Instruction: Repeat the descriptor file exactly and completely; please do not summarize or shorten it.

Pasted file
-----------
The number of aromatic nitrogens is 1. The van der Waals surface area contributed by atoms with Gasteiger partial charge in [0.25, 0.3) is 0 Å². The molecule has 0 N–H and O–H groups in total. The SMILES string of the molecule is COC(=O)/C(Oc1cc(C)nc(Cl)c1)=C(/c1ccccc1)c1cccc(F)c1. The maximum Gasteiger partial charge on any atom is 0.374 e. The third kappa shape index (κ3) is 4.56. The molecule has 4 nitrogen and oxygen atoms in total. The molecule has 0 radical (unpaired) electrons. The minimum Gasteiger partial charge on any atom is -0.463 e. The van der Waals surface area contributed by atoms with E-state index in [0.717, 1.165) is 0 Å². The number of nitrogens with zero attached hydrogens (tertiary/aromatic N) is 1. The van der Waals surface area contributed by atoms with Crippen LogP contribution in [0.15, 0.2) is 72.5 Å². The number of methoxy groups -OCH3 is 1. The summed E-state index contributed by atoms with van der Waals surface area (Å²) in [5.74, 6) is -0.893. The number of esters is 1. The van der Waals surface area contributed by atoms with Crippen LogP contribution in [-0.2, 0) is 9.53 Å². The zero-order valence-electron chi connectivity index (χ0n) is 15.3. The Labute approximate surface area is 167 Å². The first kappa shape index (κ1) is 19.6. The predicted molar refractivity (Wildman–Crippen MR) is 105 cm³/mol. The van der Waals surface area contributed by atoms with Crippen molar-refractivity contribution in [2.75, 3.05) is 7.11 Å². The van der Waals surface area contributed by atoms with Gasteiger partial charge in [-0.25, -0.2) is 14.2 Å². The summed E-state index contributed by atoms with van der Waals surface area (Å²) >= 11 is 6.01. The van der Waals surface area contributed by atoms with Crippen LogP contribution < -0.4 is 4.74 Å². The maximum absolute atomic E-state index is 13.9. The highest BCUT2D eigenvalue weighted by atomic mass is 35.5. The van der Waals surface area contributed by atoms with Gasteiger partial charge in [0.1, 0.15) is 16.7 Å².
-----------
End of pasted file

The number of aromatic nitrogens is 1. The van der Waals surface area contributed by atoms with Gasteiger partial charge in [0.25, 0.3) is 0 Å². The molecule has 0 N–H and O–H groups in total. The SMILES string of the molecule is COC(=O)/C(Oc1cc(C)nc(Cl)c1)=C(/c1ccccc1)c1cccc(F)c1. The maximum Gasteiger partial charge on any atom is 0.374 e. The third kappa shape index (κ3) is 4.56. The molecule has 4 nitrogen and oxygen atoms in total. The molecule has 0 radical (unpaired) electrons. The minimum Gasteiger partial charge on any atom is -0.463 e. The van der Waals surface area contributed by atoms with E-state index in [0.717, 1.165) is 0 Å². The number of nitrogens with zero attached hydrogens (tertiary/aromatic N) is 1. The van der Waals surface area contributed by atoms with Crippen LogP contribution in [0.15, 0.2) is 72.5 Å². The number of methoxy groups -OCH3 is 1. The summed E-state index contributed by atoms with van der Waals surface area (Å²) in [5.74, 6) is -0.893. The number of esters is 1. The van der Waals surface area contributed by atoms with Crippen LogP contribution in [-0.2, 0) is 9.53 Å². The zero-order valence-electron chi connectivity index (χ0n) is 15.3. The Labute approximate surface area is 167 Å². The first kappa shape index (κ1) is 19.6. The predicted molar refractivity (Wildman–Crippen MR) is 105 cm³/mol. The van der Waals surface area contributed by atoms with Crippen molar-refractivity contribution in [2.75, 3.05) is 7.11 Å². The van der Waals surface area contributed by atoms with Gasteiger partial charge in [-0.25, -0.2) is 14.2 Å². The summed E-state index contributed by atoms with van der Waals surface area (Å²) >= 11 is 6.01. The van der Waals surface area contributed by atoms with Crippen LogP contribution < -0.4 is 4.74 Å². The maximum absolute atomic E-state index is 13.9. The highest BCUT2D eigenvalue weighted by atomic mass is 35.5. The van der Waals surface area contributed by atoms with Gasteiger partial charge in [0.1, 0.15) is 16.7 Å².